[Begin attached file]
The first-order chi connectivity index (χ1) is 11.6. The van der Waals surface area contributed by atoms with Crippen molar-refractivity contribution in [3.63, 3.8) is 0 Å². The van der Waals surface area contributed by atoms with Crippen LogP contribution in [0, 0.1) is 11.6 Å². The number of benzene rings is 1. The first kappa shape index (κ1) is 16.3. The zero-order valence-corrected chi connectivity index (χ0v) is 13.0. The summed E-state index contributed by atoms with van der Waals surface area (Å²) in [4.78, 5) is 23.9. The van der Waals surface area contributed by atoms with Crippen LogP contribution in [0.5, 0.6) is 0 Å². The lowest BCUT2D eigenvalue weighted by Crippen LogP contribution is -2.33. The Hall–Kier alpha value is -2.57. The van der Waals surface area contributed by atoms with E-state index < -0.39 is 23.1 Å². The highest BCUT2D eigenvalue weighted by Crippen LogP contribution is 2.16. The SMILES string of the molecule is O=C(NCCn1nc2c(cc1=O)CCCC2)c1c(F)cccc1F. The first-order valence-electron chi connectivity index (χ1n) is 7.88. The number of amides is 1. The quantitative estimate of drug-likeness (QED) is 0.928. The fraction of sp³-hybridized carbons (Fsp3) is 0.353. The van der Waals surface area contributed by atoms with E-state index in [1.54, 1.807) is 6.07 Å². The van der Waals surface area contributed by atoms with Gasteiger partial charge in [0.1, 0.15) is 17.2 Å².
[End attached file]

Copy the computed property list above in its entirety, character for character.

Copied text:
The first-order chi connectivity index (χ1) is 11.6. The van der Waals surface area contributed by atoms with Crippen molar-refractivity contribution in [3.63, 3.8) is 0 Å². The van der Waals surface area contributed by atoms with Crippen LogP contribution in [0, 0.1) is 11.6 Å². The number of benzene rings is 1. The first kappa shape index (κ1) is 16.3. The zero-order valence-corrected chi connectivity index (χ0v) is 13.0. The summed E-state index contributed by atoms with van der Waals surface area (Å²) in [4.78, 5) is 23.9. The van der Waals surface area contributed by atoms with Crippen LogP contribution in [0.5, 0.6) is 0 Å². The lowest BCUT2D eigenvalue weighted by Crippen LogP contribution is -2.33. The Hall–Kier alpha value is -2.57. The van der Waals surface area contributed by atoms with E-state index < -0.39 is 23.1 Å². The highest BCUT2D eigenvalue weighted by Crippen LogP contribution is 2.16. The SMILES string of the molecule is O=C(NCCn1nc2c(cc1=O)CCCC2)c1c(F)cccc1F. The first-order valence-electron chi connectivity index (χ1n) is 7.88. The number of amides is 1. The quantitative estimate of drug-likeness (QED) is 0.928. The fraction of sp³-hybridized carbons (Fsp3) is 0.353. The van der Waals surface area contributed by atoms with E-state index in [1.54, 1.807) is 6.07 Å². The van der Waals surface area contributed by atoms with Gasteiger partial charge in [0.1, 0.15) is 17.2 Å².